Gordon Stewart Todd was Headmaster at Kingswood from 1980 – August 1986. In the words of Rev. Kirkby, “The academic and cultural side of Kingswood was dearly flourishing under Gordon Todd’s hand”.

Gordon Todd left an indelible mark on Kingswood’s history, thanks must go to Mr. David Wilkinson for this wonderful tribute to his memory.

This tribute to Gordon Todd was published in the Independent Education Spring 2020 Magazine Vol 23, No 2, and was written by Mr. David Wilkinson, Kingswood Headmaster from 1993 – 1997.

Gordon Todd passed away in June this year. The name Todd features large in the history of the independent schools sector in Zimbabwe and in South Africa. Gordon Todd was the eldest of four boys in his family, all of whom went on to become heads of schools, following in the footsteps of their father, who was also a headmaster.

Gordon enjoyed a wide and varied career in education, and there must be thousands of people whose lives he touched as a teacher and headmaster in a variety of schools. He was a housemaster at Umtali Boys’ High School, from where he went on to be deputy head of Milton School in Bulawayo. He then was appointed head of Allan Wilson School in Harare.

From there, Gordon was recruited to be headmaster of Kingswood College, in Grahamstown in the Eastern Cape. At the time, the school was undergoing a transformation from being a boys’ school to a co-educational one. This was not an easy exercise, due to the strong pull of 80 years of tradition and the difficulty of changing mindsets about allowing girls to have equal opportunities to those of boys.

As a head, Gordon revealed strong qualities – he was a deeply principled person who would stand firm for what he believed was right. At Kingswood, he conducted himself with impeccable professionalism, and he played a significant role in building up music at the school, which is now an outstanding feature of the school.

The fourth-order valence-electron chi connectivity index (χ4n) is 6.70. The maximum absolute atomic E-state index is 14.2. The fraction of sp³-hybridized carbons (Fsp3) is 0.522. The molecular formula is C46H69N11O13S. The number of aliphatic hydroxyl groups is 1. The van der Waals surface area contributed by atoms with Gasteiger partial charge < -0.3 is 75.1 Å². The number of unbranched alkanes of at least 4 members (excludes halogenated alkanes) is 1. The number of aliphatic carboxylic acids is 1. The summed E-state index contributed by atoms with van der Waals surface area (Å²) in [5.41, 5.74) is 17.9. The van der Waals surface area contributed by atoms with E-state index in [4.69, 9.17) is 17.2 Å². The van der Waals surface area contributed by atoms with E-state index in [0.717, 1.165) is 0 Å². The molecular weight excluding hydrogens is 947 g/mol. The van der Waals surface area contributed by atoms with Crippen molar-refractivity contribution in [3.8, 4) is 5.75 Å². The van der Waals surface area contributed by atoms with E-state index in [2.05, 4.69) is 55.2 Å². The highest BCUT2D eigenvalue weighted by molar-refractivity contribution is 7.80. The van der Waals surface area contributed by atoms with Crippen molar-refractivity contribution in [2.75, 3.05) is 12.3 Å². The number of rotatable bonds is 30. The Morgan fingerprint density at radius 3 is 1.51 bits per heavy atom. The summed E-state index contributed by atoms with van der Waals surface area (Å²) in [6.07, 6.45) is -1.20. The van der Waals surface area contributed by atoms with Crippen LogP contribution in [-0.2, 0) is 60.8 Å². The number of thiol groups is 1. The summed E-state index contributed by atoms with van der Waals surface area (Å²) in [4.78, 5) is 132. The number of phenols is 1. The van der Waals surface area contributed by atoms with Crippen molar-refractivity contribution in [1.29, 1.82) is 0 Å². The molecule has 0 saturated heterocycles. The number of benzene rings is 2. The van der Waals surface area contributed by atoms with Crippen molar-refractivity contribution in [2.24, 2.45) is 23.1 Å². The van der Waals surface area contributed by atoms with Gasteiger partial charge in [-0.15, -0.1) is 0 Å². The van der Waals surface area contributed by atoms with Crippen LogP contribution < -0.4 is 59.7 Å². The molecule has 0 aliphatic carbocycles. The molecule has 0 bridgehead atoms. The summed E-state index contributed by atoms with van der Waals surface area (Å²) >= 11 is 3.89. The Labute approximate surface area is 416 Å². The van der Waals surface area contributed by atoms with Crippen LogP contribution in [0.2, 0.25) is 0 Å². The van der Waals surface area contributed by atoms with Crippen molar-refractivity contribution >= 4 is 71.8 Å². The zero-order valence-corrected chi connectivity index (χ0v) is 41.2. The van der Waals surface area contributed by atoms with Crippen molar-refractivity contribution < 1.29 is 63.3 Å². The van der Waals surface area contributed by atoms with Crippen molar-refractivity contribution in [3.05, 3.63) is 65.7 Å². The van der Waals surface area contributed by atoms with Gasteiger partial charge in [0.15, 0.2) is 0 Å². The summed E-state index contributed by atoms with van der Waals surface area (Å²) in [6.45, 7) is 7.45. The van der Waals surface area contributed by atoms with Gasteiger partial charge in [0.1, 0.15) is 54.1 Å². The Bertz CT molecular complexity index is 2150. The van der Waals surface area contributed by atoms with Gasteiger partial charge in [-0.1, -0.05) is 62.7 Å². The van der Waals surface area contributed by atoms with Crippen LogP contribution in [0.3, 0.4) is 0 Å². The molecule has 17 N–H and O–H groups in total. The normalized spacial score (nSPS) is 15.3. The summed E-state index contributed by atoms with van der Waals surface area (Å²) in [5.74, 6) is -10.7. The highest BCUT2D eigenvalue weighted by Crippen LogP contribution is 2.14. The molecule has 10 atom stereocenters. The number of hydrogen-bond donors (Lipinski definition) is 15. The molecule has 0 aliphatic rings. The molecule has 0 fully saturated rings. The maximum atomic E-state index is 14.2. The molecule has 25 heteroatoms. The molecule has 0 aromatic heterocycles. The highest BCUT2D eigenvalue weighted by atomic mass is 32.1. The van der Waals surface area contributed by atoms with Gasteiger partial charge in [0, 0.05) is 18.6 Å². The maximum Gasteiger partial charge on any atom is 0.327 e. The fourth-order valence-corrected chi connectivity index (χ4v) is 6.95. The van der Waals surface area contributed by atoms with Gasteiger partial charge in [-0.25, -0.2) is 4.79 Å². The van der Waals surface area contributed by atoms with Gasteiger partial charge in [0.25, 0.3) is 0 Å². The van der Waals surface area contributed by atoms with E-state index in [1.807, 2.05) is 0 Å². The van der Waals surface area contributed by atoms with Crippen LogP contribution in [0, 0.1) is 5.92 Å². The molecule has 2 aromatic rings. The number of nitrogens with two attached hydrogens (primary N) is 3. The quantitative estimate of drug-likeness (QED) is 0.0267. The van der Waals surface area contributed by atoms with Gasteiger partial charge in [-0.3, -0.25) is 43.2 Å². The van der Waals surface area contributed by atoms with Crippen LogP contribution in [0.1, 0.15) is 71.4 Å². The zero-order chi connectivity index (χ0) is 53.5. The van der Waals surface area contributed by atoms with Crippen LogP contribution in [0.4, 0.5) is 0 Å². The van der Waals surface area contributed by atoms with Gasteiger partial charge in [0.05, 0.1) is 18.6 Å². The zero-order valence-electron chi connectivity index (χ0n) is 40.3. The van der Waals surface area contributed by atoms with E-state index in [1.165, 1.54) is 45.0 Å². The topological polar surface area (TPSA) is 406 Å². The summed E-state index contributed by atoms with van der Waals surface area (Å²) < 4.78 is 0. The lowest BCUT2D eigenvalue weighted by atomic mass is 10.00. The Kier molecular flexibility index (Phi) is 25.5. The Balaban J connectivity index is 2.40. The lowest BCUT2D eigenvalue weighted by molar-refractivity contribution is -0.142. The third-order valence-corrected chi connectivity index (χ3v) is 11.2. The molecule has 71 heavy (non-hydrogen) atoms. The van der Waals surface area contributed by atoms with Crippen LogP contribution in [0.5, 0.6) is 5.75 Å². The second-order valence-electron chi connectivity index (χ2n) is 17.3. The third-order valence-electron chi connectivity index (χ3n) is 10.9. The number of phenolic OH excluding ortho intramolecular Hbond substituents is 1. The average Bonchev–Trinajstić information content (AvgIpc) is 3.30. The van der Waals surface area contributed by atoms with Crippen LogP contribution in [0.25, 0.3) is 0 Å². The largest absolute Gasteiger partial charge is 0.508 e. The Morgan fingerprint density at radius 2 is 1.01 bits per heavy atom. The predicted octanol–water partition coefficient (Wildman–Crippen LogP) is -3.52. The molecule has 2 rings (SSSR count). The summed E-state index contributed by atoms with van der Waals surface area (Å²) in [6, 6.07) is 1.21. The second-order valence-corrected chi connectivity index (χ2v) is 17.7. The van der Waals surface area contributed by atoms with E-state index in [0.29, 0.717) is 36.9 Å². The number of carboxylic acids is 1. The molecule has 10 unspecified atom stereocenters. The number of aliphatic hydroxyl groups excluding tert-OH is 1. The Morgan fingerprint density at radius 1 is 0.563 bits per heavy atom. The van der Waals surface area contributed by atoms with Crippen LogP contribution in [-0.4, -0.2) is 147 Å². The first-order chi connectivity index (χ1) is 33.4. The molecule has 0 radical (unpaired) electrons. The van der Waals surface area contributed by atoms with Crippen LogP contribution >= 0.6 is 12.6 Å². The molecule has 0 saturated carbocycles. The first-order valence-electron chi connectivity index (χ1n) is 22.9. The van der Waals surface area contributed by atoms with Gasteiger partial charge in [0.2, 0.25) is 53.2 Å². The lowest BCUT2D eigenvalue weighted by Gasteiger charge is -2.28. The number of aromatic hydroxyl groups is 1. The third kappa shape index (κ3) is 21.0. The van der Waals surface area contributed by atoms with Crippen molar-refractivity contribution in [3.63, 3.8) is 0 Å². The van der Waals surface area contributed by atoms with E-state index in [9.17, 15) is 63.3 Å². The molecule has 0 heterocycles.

After leaving Kingswood in 1986, Gordon was appointed to the teaching staff of St John’s College in Johannesburg. After several years there, he was asked to establish the high school section of Bishop Bavin School, where he continued until retirement.

On retirement, Gordon moved back to the Eastern Cape to his home in Port Alfred, and was for 12 years the regional director for ISASA schools in the south-east region. A great many ISASA schools in this area were new schools that relied on the regional director to champion their bid to receive their due subsidies, and which also relied on him for guidance in establishing best practice, as they attempted to meet the needs and expectations of the families they served. Gordon did a wonderful job in establishing the foundations for his successor, Jan Immelman, to build upon, and their combined efforts have led to ISASA having a meaningful and valuable presence in this seriously under-resourced province.

Gordon was married to Biffy, herself a very successful teacher in a variety of schools, who was his constant companion and supporter throughout his years of being a housemaster, headmaster and regional director. Gordon was a quiet and unassuming professional, whose contribution to independent schools in South Africa was of considerable value. He will be remembered for his winning personality and for being a strong and caring individual, who served his school communities with an unstinting measure of devotion. He and Biffy enjoyed living in Port Alfred and he was active in the golf club. He also served as president of the Port Alfred Probus Club. Gordon was the perfect gentleman, genuine, sincere and very principled. He had a lovely sense of humour and he and Biffy always enjoyed the company of friends and family.

Thanks go to David Wynne, Jan Immelman, Neil Jardine and Roy Gordon for their contributions to this tribute.

This tribute to Gordon Todd was published in the Independent Education Spring 2020 Magazine Vol 23, No 2.